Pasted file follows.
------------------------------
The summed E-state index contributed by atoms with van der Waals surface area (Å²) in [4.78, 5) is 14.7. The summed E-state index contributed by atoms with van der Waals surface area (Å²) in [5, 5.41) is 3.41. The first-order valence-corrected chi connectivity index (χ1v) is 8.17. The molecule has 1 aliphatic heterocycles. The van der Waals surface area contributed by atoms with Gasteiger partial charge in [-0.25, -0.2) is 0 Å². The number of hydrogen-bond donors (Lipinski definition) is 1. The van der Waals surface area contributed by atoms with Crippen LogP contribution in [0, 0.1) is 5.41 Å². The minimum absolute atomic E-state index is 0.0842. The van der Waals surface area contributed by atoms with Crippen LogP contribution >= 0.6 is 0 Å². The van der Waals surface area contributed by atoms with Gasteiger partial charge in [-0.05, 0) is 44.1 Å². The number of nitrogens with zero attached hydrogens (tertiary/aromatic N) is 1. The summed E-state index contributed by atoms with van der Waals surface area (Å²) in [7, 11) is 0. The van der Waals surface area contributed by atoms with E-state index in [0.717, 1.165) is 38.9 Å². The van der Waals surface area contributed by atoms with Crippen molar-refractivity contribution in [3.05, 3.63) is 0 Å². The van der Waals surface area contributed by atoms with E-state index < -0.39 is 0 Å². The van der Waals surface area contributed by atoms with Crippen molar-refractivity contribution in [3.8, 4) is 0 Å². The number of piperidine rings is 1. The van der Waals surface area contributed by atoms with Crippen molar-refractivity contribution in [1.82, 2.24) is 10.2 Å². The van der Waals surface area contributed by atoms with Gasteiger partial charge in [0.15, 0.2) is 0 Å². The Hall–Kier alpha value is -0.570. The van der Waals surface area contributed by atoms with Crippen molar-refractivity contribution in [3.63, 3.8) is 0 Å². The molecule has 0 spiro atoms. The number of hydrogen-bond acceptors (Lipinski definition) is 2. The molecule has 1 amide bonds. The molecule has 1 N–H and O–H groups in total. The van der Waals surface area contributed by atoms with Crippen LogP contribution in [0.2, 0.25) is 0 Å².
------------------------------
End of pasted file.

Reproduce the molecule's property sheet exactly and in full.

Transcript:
The summed E-state index contributed by atoms with van der Waals surface area (Å²) in [4.78, 5) is 14.7. The summed E-state index contributed by atoms with van der Waals surface area (Å²) in [5, 5.41) is 3.41. The first-order valence-corrected chi connectivity index (χ1v) is 8.17. The molecule has 1 aliphatic heterocycles. The van der Waals surface area contributed by atoms with Gasteiger partial charge in [-0.25, -0.2) is 0 Å². The number of hydrogen-bond donors (Lipinski definition) is 1. The van der Waals surface area contributed by atoms with Crippen LogP contribution in [0, 0.1) is 5.41 Å². The minimum absolute atomic E-state index is 0.0842. The van der Waals surface area contributed by atoms with Crippen LogP contribution >= 0.6 is 0 Å². The van der Waals surface area contributed by atoms with Gasteiger partial charge in [-0.05, 0) is 44.1 Å². The number of nitrogens with zero attached hydrogens (tertiary/aromatic N) is 1. The summed E-state index contributed by atoms with van der Waals surface area (Å²) in [7, 11) is 0. The van der Waals surface area contributed by atoms with E-state index in [0.717, 1.165) is 38.9 Å². The van der Waals surface area contributed by atoms with Crippen molar-refractivity contribution in [3.05, 3.63) is 0 Å². The van der Waals surface area contributed by atoms with E-state index < -0.39 is 0 Å². The van der Waals surface area contributed by atoms with Crippen molar-refractivity contribution in [3.8, 4) is 0 Å². The number of piperidine rings is 1. The van der Waals surface area contributed by atoms with Crippen molar-refractivity contribution in [1.82, 2.24) is 10.2 Å². The van der Waals surface area contributed by atoms with Gasteiger partial charge in [0.15, 0.2) is 0 Å². The Hall–Kier alpha value is -0.570. The van der Waals surface area contributed by atoms with Crippen molar-refractivity contribution in [3.63, 3.8) is 0 Å². The molecule has 0 spiro atoms. The number of hydrogen-bond acceptors (Lipinski definition) is 2. The molecule has 1 amide bonds. The molecule has 1 N–H and O–H groups in total. The van der Waals surface area contributed by atoms with Crippen LogP contribution in [0.2, 0.25) is 0 Å².